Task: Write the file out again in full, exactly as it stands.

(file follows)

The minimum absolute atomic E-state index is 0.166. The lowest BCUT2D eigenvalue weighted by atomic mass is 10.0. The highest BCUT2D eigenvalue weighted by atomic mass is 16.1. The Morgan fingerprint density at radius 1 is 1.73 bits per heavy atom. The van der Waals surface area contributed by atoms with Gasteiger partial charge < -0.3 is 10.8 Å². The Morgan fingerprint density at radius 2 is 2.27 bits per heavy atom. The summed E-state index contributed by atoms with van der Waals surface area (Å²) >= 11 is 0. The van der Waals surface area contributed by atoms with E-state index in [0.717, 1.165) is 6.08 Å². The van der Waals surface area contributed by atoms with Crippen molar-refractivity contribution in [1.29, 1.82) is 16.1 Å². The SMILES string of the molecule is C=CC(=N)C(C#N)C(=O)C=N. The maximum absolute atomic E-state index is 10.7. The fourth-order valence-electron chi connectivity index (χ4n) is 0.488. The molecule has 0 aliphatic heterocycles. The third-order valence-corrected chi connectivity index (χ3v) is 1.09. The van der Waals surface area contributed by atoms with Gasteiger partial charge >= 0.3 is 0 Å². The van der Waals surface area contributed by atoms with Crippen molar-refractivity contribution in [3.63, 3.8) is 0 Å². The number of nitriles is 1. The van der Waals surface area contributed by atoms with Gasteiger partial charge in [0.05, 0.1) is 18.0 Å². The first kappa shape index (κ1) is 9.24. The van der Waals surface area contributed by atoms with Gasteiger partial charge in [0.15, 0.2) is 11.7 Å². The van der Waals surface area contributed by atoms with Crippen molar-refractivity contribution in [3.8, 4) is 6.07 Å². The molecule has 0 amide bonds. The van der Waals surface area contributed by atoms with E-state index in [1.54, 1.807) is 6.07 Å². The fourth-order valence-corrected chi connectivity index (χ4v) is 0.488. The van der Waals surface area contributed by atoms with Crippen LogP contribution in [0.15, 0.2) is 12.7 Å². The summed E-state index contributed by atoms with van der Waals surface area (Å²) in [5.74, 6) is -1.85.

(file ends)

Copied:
The minimum absolute atomic E-state index is 0.166. The lowest BCUT2D eigenvalue weighted by atomic mass is 10.0. The highest BCUT2D eigenvalue weighted by atomic mass is 16.1. The Morgan fingerprint density at radius 1 is 1.73 bits per heavy atom. The van der Waals surface area contributed by atoms with Gasteiger partial charge < -0.3 is 10.8 Å². The Morgan fingerprint density at radius 2 is 2.27 bits per heavy atom. The summed E-state index contributed by atoms with van der Waals surface area (Å²) >= 11 is 0. The van der Waals surface area contributed by atoms with E-state index in [0.717, 1.165) is 6.08 Å². The van der Waals surface area contributed by atoms with Crippen molar-refractivity contribution in [1.29, 1.82) is 16.1 Å². The SMILES string of the molecule is C=CC(=N)C(C#N)C(=O)C=N. The maximum absolute atomic E-state index is 10.7. The fourth-order valence-electron chi connectivity index (χ4n) is 0.488. The molecule has 0 aliphatic heterocycles. The third-order valence-corrected chi connectivity index (χ3v) is 1.09. The van der Waals surface area contributed by atoms with Gasteiger partial charge >= 0.3 is 0 Å². The van der Waals surface area contributed by atoms with Crippen molar-refractivity contribution in [3.63, 3.8) is 0 Å². The number of nitriles is 1. The van der Waals surface area contributed by atoms with Gasteiger partial charge in [0.05, 0.1) is 18.0 Å². The first kappa shape index (κ1) is 9.24. The van der Waals surface area contributed by atoms with Gasteiger partial charge in [0.15, 0.2) is 11.7 Å². The van der Waals surface area contributed by atoms with Crippen molar-refractivity contribution in [3.8, 4) is 6.07 Å². The molecule has 0 amide bonds. The van der Waals surface area contributed by atoms with E-state index in [1.54, 1.807) is 6.07 Å². The fourth-order valence-corrected chi connectivity index (χ4v) is 0.488. The van der Waals surface area contributed by atoms with Crippen LogP contribution in [0.15, 0.2) is 12.7 Å². The summed E-state index contributed by atoms with van der Waals surface area (Å²) in [5.74, 6) is -1.85.